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"Three Fingers, Cheyenne" (1898) by Frank A. Rinehart

From the New York Public Library



Swift Fish, Lots of Trees and Red Cherry fretted for their husband who risked his life like a

daredevil on the battlefield. However, they carried their worry no further than that. They did not

expect Morning Star to change because he was a father of a son whom the boy’s godfather had

named Black Panther for one that had been spotted near the village at the time of his birth three

years ago.

Morning Star’s wives and dozens of other women and their children washed clothes at a wide

stream in the morning. They slapped clothes against the rocks and rinsed them in the cool water.

The three woman worked near enough each other to talk comfortably.

“Morning Star is away fighting all the time,” Swift Fish said. “He doesn’t have to go so much. He’s a

chief now and a member of the Dog Soldiers fraternity. Why does he fight like a maniac?”

“He loves it like most men and he needs a challenge,” said Red Cherry, who had survived her

scandalous entry into the family.

After Red Cherry’s third journey with Morning Star on an expedition and his third beating by her

former husband, the Dog Soldiers shamed Big Rain into letting Red Cherry follow her heart. Big

Rain succumbed to her choice in exchange for one horse, ten guns, ten chiefs’ robes, ten pairs of

leggings and moccasins, and a bolt of scarlet cloth.

“You don’t mind because there’s less work when he’s not around,” Lots of Trees teased Red Cherry.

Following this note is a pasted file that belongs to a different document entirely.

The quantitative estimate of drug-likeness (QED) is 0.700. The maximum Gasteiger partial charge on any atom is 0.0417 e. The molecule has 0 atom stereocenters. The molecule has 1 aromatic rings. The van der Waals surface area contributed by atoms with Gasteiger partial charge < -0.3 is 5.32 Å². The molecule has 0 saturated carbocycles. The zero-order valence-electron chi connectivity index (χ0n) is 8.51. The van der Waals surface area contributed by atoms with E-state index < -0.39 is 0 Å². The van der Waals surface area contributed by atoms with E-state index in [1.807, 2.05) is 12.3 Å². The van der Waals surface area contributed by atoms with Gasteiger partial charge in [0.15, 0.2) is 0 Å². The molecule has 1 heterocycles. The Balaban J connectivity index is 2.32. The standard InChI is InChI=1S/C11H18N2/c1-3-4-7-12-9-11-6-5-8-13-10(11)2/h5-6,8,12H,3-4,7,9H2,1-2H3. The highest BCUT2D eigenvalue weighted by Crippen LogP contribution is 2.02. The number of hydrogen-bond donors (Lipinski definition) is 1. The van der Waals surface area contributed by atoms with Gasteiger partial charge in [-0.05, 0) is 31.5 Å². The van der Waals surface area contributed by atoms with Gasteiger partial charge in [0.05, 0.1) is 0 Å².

Swift Fish laughed.

Red Cherry was lazy. She loved indulging in sleeping, eating, and dressing in fine clothes. Morning

Star often grew irritated with her. Not only did she expect people to do work for her, her vanity

was as great as his. He thought soon after he won her that that was all she was—a pretty prize to

gaze upon. Morning Star’s other wives, however, spent more time with Red Cherry. They

recognized her flaws but they also saw how caring she was for little Black Panther who filled her


As a baby, Black Panther was often cranky, crying for no obvious reason. Instead of the traditional

custom of holding his head back and dribbling water into his nose, Swift Fish would hand him to

Red Cherry who would sing him a lullaby about a baby eagle. Black Panther always would stop

crying and start gurgling as though he were trying to sing along. Today, at the stream, it was Black

Panther’s clothes that Red Cherry washed.

“You can laugh all you want, but you know that I do my share of the work,” Red Cherry said, in

mock defense.

Then she splashed water on Swift Fish and Lots of Trees. They splashed back, playing in the water

and laughing until their sides ached. Black Panther, who had been running with other children his

age, ran over to them. He held his arms out and started to whine.

“You want to join us,” Red Cherry asked, walking to him.